Germany is promising US$255 million to Peru. But that amount is since 2014. “A large part of the commitment has already been delivered,” the Addendum states. “As a long-time partner of Peru, Germany will continue its support of the JDI and stands ready to further develop the already significant cooperation with Peru.”
Svenja Schulze, German Minister for the Environment, comments in the press statement that,
Germany sees the Joint Declaration of Intent on climate change and REDD+ as a strategic foundation on which we can build cooperation on forest conservation and climate action. We are united by a shared belief which goes beyond borders and institutions: Thriving economies and healthy ecosystems are interdependent.
Norway: Recycled results based payments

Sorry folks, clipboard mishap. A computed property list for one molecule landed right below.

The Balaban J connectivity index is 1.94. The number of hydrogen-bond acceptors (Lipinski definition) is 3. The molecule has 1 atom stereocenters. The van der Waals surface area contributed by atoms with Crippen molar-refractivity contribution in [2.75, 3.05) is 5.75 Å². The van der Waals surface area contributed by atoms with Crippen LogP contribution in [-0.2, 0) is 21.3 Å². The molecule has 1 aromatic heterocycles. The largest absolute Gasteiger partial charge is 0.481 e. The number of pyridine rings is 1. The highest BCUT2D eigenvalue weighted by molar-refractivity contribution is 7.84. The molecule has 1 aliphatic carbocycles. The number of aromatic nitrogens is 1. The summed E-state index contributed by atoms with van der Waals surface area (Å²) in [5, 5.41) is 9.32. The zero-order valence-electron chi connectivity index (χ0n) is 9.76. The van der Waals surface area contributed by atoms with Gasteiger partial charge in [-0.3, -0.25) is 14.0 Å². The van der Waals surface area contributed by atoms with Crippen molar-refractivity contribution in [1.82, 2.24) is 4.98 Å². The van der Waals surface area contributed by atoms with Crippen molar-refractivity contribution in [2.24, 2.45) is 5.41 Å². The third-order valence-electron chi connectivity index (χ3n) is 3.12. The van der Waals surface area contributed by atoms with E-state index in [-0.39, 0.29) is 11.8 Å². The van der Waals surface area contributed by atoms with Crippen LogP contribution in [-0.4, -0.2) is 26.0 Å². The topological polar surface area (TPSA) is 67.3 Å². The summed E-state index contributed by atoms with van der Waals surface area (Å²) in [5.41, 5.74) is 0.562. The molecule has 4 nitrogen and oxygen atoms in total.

Norway is promising US$215 million. Of this amount, US$35 million was pledged under the 2014 Partnership for phase 1 (preparation) and phase 2 (transformation). The third phase consists of contributions for verified emissions reductions. The 2014 Joint Declaration of Intent stated that for phase 3, “Norway commits to ensure that Peru would be paid at least USD 250 mill in the period up to and including 2020, if Peru delivers the corresponding level of emission reductions.”
So, because there was no reduced deforestation between 2014 and 2020 and therefore no results based payments, Norway is recycling the money it pledged in 2014.
Under the Addendum to the Partnership, Norway agrees to pay up to US$45 million per year between 2022 to 2025. These payments are “subject to the delivery of verified reductions in Peru’s emissions from deforestation and forest degradation certified by the Architecture for REDD+ Transactions”. Norway is offering a price of US$10 per tonne CO2e emission reductions.